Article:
Von einer solchen Verfestigung ist dann auszugehen, wenn sich der Ausländer bereits seit sechs Monaten an dem betreffenden Ort aufhält oder bei Beginn seines Aufenthalts an diesem Ort die voraussichtliche Dauer des Aufenthalts mindestens sechs Monate betragen wird.

Responsibility of German diplomatic missions abroad
1. National visas (D visas)
...
2.2. Definition of habitual residence

...
Such a consolidation can be assumed if the foreigner has already been staying in the place in question for six months or at the start of his stay in this place the expected duration of the stay will be at least six months.

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    @MehdiSaffar Since your Turkish work permit will soon expire (and you must leave), you can try making the application stating that you will return and stay in Tunisia until the visa is approved. Assuming the time for visa approval is longer than the time that your Turkish permit is valid. I have never heard that this world is considered a fair place. Oct 2, 2023 at 13:43
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    While you may be in a time crunch now, @MehdiSaffar, one might reasonably assume you've been planning on going to Germany for your masters for longer than a few days. Therefore, while it's inconvenient now it would have been perfectly reasonable had you started the process a few months ago to ensure you had the visa requirements lined up before you needed to apply. Had you done that, you wouldn't have given a second thought to the requirement to apply from your country of residence. The rule only seems unfair because you didn't plan/act far enough in advance.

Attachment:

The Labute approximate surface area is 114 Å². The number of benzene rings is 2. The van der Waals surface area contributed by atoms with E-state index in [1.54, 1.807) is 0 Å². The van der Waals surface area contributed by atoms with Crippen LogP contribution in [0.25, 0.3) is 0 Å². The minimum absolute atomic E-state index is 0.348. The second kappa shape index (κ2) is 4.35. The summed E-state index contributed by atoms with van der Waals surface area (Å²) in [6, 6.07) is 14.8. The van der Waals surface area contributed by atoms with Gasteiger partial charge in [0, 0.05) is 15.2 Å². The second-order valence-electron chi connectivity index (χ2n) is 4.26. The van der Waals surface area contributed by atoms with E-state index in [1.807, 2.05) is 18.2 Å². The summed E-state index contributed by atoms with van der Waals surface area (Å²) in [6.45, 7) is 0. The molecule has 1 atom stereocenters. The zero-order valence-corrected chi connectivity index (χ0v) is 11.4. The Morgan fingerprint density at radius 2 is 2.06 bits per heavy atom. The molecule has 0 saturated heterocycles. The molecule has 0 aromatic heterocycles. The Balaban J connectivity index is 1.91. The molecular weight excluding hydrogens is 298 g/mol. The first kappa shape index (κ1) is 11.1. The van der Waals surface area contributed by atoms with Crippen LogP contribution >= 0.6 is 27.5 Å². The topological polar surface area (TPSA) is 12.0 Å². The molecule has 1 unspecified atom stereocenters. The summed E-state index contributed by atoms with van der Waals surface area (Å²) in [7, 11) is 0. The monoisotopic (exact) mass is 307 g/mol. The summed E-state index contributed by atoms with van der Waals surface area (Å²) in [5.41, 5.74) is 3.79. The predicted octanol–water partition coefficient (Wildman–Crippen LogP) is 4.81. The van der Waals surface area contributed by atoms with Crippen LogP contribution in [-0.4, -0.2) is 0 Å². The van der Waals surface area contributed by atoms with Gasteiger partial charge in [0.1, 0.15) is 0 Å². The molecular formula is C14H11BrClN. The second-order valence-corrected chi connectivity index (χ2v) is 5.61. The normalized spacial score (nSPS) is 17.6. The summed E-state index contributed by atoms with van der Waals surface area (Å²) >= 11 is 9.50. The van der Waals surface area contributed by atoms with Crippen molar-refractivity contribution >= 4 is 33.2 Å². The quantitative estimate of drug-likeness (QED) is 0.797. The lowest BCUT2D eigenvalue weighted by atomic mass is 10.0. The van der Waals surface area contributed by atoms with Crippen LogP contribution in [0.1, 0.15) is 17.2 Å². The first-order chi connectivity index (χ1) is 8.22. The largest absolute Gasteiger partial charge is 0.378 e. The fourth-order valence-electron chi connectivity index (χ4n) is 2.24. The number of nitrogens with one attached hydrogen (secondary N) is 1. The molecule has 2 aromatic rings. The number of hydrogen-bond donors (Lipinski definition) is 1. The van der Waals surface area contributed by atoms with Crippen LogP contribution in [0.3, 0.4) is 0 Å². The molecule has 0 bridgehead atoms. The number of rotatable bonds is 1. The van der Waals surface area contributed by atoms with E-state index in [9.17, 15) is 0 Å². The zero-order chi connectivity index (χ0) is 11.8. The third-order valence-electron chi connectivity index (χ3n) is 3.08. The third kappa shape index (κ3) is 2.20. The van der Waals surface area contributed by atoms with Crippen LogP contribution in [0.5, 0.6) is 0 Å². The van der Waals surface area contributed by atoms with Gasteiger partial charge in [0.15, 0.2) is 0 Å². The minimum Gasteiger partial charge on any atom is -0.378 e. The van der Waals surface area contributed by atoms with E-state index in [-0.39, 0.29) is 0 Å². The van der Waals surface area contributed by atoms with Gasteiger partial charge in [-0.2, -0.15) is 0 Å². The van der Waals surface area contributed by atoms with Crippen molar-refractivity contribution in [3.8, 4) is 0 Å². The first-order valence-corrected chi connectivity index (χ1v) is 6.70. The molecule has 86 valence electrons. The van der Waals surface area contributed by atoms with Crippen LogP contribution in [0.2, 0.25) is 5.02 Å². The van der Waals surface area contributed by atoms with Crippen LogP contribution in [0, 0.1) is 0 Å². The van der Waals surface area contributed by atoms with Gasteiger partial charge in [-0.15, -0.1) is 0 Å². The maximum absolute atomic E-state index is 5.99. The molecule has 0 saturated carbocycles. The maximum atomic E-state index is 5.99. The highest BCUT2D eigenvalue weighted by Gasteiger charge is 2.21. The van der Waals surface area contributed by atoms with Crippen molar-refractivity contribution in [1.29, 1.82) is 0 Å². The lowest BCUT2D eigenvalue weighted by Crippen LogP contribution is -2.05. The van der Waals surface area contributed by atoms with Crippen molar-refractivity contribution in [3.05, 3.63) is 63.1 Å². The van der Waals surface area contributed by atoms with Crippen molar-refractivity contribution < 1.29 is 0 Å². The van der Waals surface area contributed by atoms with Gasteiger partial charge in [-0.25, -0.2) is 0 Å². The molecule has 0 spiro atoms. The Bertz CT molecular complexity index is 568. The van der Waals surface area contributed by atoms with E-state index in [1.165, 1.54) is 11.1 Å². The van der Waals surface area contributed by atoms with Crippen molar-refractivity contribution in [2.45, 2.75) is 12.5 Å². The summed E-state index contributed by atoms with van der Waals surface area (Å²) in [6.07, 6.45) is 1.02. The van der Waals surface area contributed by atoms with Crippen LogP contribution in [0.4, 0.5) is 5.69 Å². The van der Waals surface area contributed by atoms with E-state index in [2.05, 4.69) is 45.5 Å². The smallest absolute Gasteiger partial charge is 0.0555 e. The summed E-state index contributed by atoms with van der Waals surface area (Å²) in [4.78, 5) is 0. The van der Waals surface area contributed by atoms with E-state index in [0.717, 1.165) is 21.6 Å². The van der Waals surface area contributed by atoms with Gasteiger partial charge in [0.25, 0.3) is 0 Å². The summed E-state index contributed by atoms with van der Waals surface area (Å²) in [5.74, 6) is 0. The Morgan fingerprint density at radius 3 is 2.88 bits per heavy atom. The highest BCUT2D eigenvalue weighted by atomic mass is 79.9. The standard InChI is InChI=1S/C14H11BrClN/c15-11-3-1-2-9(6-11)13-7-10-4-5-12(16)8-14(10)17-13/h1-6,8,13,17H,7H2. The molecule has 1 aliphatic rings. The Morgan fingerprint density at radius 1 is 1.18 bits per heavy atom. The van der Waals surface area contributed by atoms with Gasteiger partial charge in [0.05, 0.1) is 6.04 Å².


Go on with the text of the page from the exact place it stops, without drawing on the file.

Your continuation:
– FreeMan
    Oct 2, 2023 at 15:52
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    @FreeMan While it is recommended to always inquire, there are many external factors (e.g. the unversity's admission timeline). The wait time is often not published and a two-month+ wait for an appointment to submit materials (that will not even be processed locally) through a third-party for profit intermediary should not be defended.
    – xngtng
    Oct 3, 2023 at 7:41
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    @Traveller Then there are countries (or rather their "service" centres) that request your documents before giving your appointment. I don't know if it applies in this case, maybe OP should've asked a few months in advance. But the bottom line is expecting a few months for visa processing may be reasonable; waiting two months just for an appointment (for material submission) was not reasonable to expect (even if after Covid it has become common) and OP should not be criticized for expressing their displeasure.
    – xngtng
    Oct 3, 2023 at 15:07
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    @Traveller Telling people to just "plan in advance" is not helpful faced with the current extended delays that were not common before the pandemic for many countries. The current wait time for a U.S. visa interview is more than two years in Calgary. Should an intl PhD student plan what conference they'll attend before they even finish their Bachelor's? The general advice of thinking ahead is fine; in some specific situations it's not helpful.
    – xngtng
    Oct 3, 2023 at 15:18